I think it's very important for aspirings to talk to innkeepers at all different sizes and types of Inns before they decide what they want to do. After talking to several different 'keepers, you may decide that the type of Inn you thought you wanted is not going to work for you. The "romantic stay" gingerbread dripping victorian with demanding guests and period furnishings might be more than you care to deal with! The viewpoints are vastly different....length of tenure, size and style of Inn and location makes for some very different opinions and advice.
I wish this forum had been around back when we were researching and when we first started out!.
Little Blue said:
Funny that so many mention having lots of money in the bank. We didn't, we barely had enough for a down payment and to buy some furniture.
If we had waited until we had lots of money in the bank, we would have never gotten around to it. Of course, ours was a small start-up and so did not have the overhead of a larger place. Because of our limited funds, we were forced into this niche....and it has worked perfectly for us. I never regretted not being able to buy an established Inn. I was worried anyway that if we did buy an expensive established Inn, and hated it, that we would be stuck doing it forever or end up losing the house if things didn't work out and we couldn't sell it.
I think it's very important for aspirings to talk to innkeepers at all different sizes and types of Inns before they decide what they want to do. After talking to several different 'keepers, you may decide that the type of Inn you thought you wanted is not going to work for you. The "romantic stay" gingerbread dripping victorian with demanding guests and period furnishings might be more than you care to deal with! The viewpoints are vastly different....length of tenure, size and style of Inn and location makes for some very different opinions and advice.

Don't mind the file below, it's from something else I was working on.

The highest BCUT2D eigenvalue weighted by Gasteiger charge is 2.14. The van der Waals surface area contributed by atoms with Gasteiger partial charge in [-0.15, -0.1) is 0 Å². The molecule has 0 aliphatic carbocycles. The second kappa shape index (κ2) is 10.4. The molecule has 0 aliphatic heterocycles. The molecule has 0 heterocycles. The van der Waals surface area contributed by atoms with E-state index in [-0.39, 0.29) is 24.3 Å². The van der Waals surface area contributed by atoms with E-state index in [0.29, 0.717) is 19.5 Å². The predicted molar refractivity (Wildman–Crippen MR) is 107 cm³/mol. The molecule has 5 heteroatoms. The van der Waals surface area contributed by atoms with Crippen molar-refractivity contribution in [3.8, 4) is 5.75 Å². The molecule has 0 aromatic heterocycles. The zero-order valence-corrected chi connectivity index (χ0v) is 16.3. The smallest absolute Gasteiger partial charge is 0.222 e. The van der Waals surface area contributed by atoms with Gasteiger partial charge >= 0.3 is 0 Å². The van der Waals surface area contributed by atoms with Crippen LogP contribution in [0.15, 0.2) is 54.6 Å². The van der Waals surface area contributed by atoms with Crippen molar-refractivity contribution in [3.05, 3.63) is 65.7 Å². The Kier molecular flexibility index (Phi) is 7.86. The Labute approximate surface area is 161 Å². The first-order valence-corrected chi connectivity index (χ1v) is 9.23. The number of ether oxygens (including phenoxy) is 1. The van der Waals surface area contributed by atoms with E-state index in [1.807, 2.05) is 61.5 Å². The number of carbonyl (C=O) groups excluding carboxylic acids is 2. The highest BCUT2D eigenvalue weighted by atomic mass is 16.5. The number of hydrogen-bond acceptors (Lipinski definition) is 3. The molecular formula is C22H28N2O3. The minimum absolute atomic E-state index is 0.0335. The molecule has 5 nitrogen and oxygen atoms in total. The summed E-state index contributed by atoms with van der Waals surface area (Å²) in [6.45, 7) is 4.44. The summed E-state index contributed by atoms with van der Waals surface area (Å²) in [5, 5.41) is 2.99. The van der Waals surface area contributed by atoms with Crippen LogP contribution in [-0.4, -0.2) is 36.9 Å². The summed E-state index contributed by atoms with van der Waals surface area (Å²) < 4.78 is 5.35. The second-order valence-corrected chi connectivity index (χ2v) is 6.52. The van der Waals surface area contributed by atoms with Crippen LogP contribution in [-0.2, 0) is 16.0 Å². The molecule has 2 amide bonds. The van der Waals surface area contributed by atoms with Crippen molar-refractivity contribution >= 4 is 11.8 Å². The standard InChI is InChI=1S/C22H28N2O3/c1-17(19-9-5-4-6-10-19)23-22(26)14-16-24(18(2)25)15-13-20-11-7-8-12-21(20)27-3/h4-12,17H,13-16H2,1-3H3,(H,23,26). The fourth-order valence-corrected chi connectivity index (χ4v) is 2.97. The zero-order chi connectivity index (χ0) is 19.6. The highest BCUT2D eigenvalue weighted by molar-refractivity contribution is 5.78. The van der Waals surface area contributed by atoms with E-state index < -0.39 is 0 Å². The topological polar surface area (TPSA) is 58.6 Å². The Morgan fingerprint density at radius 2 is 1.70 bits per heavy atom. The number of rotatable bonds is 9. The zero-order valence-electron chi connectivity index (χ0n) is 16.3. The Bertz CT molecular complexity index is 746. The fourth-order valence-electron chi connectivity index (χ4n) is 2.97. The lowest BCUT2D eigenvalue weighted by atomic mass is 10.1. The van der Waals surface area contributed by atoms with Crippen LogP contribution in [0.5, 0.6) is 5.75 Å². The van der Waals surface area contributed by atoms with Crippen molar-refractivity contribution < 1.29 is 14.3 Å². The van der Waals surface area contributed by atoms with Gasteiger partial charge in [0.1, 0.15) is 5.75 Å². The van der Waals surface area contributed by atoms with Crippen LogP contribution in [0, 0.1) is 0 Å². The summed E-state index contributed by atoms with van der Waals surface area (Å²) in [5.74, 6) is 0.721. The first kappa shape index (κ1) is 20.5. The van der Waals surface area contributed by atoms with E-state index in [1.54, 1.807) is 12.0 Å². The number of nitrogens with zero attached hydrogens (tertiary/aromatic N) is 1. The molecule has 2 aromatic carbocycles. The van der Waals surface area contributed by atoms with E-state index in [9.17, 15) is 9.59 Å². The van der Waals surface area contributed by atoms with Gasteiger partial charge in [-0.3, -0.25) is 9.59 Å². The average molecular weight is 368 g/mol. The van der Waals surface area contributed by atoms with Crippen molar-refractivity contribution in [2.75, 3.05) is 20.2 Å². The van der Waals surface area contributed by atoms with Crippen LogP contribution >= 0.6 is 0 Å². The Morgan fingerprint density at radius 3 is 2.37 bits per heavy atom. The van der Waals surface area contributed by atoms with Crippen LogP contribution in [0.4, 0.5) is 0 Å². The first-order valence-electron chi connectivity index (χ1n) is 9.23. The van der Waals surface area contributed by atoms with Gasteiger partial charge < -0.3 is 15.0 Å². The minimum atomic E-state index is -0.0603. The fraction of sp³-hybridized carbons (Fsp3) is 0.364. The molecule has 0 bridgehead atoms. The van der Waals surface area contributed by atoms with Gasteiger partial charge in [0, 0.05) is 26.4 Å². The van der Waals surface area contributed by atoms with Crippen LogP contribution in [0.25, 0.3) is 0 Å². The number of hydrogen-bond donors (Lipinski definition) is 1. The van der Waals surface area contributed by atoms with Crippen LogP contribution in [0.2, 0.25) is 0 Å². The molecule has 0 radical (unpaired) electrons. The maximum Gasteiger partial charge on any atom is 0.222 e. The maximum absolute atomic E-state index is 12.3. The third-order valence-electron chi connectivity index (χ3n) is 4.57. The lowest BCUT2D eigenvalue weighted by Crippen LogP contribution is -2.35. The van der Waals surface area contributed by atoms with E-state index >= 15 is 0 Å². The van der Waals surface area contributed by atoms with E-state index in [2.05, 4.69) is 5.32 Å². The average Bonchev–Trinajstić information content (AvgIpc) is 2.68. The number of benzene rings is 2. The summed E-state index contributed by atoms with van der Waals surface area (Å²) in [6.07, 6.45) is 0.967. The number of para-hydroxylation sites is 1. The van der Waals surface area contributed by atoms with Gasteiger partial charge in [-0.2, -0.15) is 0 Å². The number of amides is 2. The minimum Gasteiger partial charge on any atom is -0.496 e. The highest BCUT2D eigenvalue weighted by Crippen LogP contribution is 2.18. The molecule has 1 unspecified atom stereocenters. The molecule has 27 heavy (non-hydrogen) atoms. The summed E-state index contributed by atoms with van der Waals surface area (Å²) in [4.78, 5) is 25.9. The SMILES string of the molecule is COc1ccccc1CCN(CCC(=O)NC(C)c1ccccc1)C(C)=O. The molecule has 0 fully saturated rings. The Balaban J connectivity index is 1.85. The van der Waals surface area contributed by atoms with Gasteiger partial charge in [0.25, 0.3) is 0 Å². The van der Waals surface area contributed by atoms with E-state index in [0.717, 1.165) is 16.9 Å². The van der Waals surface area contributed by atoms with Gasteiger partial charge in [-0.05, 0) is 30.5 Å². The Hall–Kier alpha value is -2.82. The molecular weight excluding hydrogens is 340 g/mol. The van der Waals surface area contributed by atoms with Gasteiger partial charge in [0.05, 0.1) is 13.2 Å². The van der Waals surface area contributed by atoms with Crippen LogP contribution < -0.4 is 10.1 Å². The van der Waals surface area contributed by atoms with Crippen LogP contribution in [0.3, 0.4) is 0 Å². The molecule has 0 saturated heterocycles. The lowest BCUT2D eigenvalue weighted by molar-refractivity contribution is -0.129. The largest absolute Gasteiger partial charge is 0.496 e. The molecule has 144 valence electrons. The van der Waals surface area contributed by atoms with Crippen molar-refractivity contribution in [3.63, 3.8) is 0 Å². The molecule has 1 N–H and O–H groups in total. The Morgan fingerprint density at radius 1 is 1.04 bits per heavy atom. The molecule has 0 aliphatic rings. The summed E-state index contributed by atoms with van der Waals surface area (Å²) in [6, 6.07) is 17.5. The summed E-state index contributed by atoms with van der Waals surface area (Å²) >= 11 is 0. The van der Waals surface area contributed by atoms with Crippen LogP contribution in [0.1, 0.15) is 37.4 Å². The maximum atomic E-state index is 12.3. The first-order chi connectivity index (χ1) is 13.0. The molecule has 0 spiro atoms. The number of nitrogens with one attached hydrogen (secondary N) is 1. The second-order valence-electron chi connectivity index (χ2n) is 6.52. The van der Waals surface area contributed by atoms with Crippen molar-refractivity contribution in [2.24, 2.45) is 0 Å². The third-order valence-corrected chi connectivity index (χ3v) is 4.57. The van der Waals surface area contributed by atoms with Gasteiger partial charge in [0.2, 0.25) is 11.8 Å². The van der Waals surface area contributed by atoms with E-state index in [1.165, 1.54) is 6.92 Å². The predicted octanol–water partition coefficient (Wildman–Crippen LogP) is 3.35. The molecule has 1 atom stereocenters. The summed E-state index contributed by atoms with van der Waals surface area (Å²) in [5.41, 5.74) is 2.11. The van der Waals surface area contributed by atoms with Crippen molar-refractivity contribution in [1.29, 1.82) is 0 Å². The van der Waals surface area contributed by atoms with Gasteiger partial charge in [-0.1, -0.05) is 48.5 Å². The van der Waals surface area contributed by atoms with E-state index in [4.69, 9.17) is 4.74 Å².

I wish this forum had been around back when we were researching and when we first started out!
This is true! Decide upfront what size and configuration is right for you.
We only have two rooms and have talked of expansion. After deliberation we decided that the added benefits, for us, did not outweigh the added expense and effort. This is a retirement supplement for us and so we're only going to be doing this as long as we are physically able.
 

four at four forty four

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Great ideas from everyone and in some ways all true. I think the most important thing though is PASSION! If you are doing something you love your guests can see it and you can feel it! Your B&B adventure must, must bring you happiness. I purchased my b&b with passion, hope, very little money and lots of ideas! It hasn't been 'easy', there were times I ask myself 'what in the heck were you thinking' and I'm only a year in, but I think I'll be okay!
 

JeannineIrish

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Have innkeepers quarters including office, laundry room, extra storage, freezer and extra refrig all on the 1st floor